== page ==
If one judges a movie by its title, the 2010 Norwegian film by Arild Andresen, The Liverpool Goalie, could be easily mistaken for a sports-oriented flick. You know the kind: Carlitos and the Chance of a Lifetime, Devil’s Kickers, Kicking and Screaming, and Believe are just a few of the many sports films the Coming-of-Age genre is so rich with.
So yes, titles can be misleading, but only slightly so in the case of The Liverpool Goalie. The sports motif is present but is not pivotal for the film’s storyline. Based upon a novel by the Norwegian author Lars Maehle (who has authored a number of books for children, both fiction and nonfiction), The Liverpool Goalie tells the story of 13-year-old Jo (Ask von der Hagen).
Jo is an introverted kid, shy (and slightly wimpy) with a vivid imagination — navigating through the peculiar world of middle school (where bullies lurk) and home (run by a single and ever working mom). To make things more complicated, a new girl, Mari (played by Susanne Boucher), joins Jo’s class and, thanks to her beauty and intellect, he falls madly in love with her. First loves are the strongest, or so they say.
I have rarely seen such a quirky character as the young protagonist of The Liverpool Goalie. His mom’s constant worries have rubbed off on him, and he spends a lot of his time imagining a zillion possible outcomes of his decisions or actions that may end his youthful life in a gruesome manner. His fantasies – ingeniously portrayed on screen as sequences of possible happenings and narrated in the first-person by him — provide for great comedy relief, even if most of the humor is black and poor Jo’s fear and anxiety shine through. To avoid trouble, Jo has agreed to do a classmate’s homework, a classmate who uses his superior physique to intimidate the already very daunted boy. And when Mari joins his class… things go completely out of control.
On several occasions I have praised Scandinavian filmmakers for their ingenious ways of portraying youthful life (most recently in the review of the 2002 film from Finland Changes/Muutoksii). The Liverpool Goalie is no exception. Having previously demonstrated his ability to direct young actors in the 2006 TV Series Gutta Boys (highly recommended for any fan of the Coming-of-Age genre), Andresen’s directing is still quite refreshing, helping a young cast deliver natural performances, as opposed to the over-rehearsed and stilted ones that plague many films featuring young, amateur actors.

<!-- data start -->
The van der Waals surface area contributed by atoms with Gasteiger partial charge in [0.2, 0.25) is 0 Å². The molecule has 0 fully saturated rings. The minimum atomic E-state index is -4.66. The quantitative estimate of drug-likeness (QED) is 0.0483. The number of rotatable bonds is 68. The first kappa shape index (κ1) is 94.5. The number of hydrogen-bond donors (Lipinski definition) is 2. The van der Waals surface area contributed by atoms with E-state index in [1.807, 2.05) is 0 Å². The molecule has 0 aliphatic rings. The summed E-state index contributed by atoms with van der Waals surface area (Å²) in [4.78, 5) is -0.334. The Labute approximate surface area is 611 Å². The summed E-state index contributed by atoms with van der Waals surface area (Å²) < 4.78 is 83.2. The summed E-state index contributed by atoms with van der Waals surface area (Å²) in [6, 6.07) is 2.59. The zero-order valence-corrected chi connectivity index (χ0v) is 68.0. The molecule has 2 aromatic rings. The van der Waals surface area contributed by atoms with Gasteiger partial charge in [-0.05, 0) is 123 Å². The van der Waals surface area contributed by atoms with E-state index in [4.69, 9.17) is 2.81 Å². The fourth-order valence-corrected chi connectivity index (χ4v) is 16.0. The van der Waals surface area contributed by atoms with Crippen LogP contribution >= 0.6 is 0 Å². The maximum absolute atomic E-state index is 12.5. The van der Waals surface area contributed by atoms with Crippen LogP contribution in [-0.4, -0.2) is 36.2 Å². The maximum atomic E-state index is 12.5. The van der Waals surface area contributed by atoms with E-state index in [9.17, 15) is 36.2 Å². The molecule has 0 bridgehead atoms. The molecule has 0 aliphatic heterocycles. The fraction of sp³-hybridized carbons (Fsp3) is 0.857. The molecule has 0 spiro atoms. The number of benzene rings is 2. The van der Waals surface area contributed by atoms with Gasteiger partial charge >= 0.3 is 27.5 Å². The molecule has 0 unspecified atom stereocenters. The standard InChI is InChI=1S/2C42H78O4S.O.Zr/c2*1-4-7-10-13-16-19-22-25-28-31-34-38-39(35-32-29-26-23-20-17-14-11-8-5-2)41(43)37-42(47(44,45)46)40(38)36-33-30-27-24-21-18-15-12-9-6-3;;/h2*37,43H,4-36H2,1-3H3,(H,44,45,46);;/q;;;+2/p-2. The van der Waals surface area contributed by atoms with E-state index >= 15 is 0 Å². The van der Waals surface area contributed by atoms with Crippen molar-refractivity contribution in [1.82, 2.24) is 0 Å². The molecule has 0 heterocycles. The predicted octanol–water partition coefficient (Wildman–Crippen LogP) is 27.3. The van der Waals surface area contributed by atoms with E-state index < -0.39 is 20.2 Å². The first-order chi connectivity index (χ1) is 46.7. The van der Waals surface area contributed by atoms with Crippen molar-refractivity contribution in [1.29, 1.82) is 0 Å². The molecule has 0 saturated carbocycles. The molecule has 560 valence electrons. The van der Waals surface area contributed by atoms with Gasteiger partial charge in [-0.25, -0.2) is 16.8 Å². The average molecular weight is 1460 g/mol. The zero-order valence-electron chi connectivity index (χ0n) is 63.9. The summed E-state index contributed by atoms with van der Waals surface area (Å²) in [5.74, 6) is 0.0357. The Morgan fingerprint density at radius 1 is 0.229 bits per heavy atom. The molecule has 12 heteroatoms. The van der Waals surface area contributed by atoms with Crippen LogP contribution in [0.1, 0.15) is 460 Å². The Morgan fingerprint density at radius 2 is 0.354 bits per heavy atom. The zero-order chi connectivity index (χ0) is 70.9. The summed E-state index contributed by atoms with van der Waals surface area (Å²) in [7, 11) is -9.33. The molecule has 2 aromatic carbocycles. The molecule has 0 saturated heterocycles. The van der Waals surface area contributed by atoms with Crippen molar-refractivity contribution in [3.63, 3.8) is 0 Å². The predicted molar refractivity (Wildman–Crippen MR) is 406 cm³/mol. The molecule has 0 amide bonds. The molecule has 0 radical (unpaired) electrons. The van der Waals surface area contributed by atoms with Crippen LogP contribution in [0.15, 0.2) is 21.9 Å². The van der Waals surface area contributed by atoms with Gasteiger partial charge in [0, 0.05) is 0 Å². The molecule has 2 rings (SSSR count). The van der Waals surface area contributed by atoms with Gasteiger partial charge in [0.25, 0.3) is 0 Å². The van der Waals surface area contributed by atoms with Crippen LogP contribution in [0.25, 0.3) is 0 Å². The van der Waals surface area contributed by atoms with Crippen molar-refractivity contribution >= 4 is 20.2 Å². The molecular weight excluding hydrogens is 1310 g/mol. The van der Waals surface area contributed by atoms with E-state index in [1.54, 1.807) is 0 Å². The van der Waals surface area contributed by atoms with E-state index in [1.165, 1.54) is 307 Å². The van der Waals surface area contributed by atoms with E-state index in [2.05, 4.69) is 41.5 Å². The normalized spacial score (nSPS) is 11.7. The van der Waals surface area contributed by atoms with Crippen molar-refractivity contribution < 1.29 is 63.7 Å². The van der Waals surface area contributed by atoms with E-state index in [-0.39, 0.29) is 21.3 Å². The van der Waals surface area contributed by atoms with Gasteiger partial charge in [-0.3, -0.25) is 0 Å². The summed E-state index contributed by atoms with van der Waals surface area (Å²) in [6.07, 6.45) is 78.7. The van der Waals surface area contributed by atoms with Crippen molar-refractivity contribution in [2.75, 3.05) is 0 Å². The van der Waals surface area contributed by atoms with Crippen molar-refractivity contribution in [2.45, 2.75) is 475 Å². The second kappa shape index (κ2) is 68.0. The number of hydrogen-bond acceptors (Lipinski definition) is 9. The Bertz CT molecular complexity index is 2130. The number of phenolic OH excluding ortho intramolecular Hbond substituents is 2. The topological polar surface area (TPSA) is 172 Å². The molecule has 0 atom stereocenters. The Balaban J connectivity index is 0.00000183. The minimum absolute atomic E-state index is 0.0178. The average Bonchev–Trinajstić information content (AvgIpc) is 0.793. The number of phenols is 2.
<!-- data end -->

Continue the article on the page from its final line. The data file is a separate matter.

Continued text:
And yet, while the acting is excellent, it’s the visual effects and the editing that makes The Liverpool Goalie an absolute joy to watch. From the very first scene (and even during the opening credits), one is exposed to an original, brightly colored, and energetic manner of storytelling. It might be dark humor with a tint of sarcasm, yet the viewer will hardly be able to wipe a smile off his face once the story gets going.
A story as quirky as its protagonist, yet terrific in showcasing the inner world of an adolescent boy. To some viewers, Jo’s fantasies and ideas about life might seem a bit wicked and funky, but most people will probably recall having similar thoughts at that age (nostalgia striking back). Or, if the viewer is younger (it’s a kid-oriented film after all), he will probably identify with like situations in his own life.
First-love, friendship, bullying, self-acceptance, and respect are characteristics of many Coming-of-Age films. But, fear not. The Liverpool Goalie lacks clichés and is great fun to watch.
There are some serious issues below the light-hearted surface of the film, making it suitable for older audiences who may choose to focus on them, in addition to laughing their heads off at the funky scenes. But that’s optional, ensuring everyone will find something to enjoy in Arild Andresen’s movie. The Liverpool Goalie may not be preachy or overly concerned with realism (though, from what I’ve seen, the life of some Norwegian kids may be exactly as shown). Still, it delivers fun and a refreshing cinematic experience.